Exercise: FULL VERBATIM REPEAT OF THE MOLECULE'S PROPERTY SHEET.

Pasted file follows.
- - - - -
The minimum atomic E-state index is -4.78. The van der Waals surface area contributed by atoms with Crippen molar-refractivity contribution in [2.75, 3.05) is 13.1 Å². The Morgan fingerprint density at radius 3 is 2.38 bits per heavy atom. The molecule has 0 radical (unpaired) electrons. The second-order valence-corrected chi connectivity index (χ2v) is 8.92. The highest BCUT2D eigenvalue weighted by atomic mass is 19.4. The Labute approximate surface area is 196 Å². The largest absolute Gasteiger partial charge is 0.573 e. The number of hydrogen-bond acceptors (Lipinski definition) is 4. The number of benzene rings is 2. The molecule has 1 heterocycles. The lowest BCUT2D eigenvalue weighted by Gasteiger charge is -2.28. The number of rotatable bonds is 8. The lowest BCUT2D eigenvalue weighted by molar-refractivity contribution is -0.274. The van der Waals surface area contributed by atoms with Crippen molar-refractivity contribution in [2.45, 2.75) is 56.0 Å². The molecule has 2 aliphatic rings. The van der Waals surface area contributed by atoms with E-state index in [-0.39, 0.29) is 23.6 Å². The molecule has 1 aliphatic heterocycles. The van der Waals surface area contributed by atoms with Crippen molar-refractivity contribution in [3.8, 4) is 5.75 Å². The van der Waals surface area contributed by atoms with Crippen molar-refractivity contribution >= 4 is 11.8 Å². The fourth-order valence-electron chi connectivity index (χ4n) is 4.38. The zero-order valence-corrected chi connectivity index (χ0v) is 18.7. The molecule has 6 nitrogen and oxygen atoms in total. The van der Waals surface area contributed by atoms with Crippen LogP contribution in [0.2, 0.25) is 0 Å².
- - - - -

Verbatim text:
The minimum atomic E-state index is -4.78. The van der Waals surface area contributed by atoms with Crippen molar-refractivity contribution in [2.75, 3.05) is 13.1 Å². The Morgan fingerprint density at radius 3 is 2.38 bits per heavy atom. The molecule has 0 radical (unpaired) electrons. The second-order valence-corrected chi connectivity index (χ2v) is 8.92. The highest BCUT2D eigenvalue weighted by atomic mass is 19.4. The Labute approximate surface area is 196 Å². The largest absolute Gasteiger partial charge is 0.573 e. The number of hydrogen-bond acceptors (Lipinski definition) is 4. The number of benzene rings is 2. The molecule has 1 heterocycles. The lowest BCUT2D eigenvalue weighted by Gasteiger charge is -2.28. The number of rotatable bonds is 8. The lowest BCUT2D eigenvalue weighted by molar-refractivity contribution is -0.274. The van der Waals surface area contributed by atoms with Crippen molar-refractivity contribution in [2.45, 2.75) is 56.0 Å². The molecule has 2 aliphatic rings. The van der Waals surface area contributed by atoms with E-state index in [-0.39, 0.29) is 23.6 Å². The molecule has 1 aliphatic heterocycles. The van der Waals surface area contributed by atoms with Crippen molar-refractivity contribution in [3.8, 4) is 5.75 Å². The van der Waals surface area contributed by atoms with Crippen molar-refractivity contribution >= 4 is 11.8 Å². The fourth-order valence-electron chi connectivity index (χ4n) is 4.38. The zero-order valence-corrected chi connectivity index (χ0v) is 18.7. The molecule has 6 nitrogen and oxygen atoms in total. The van der Waals surface area contributed by atoms with Crippen LogP contribution in [0.2, 0.25) is 0 Å².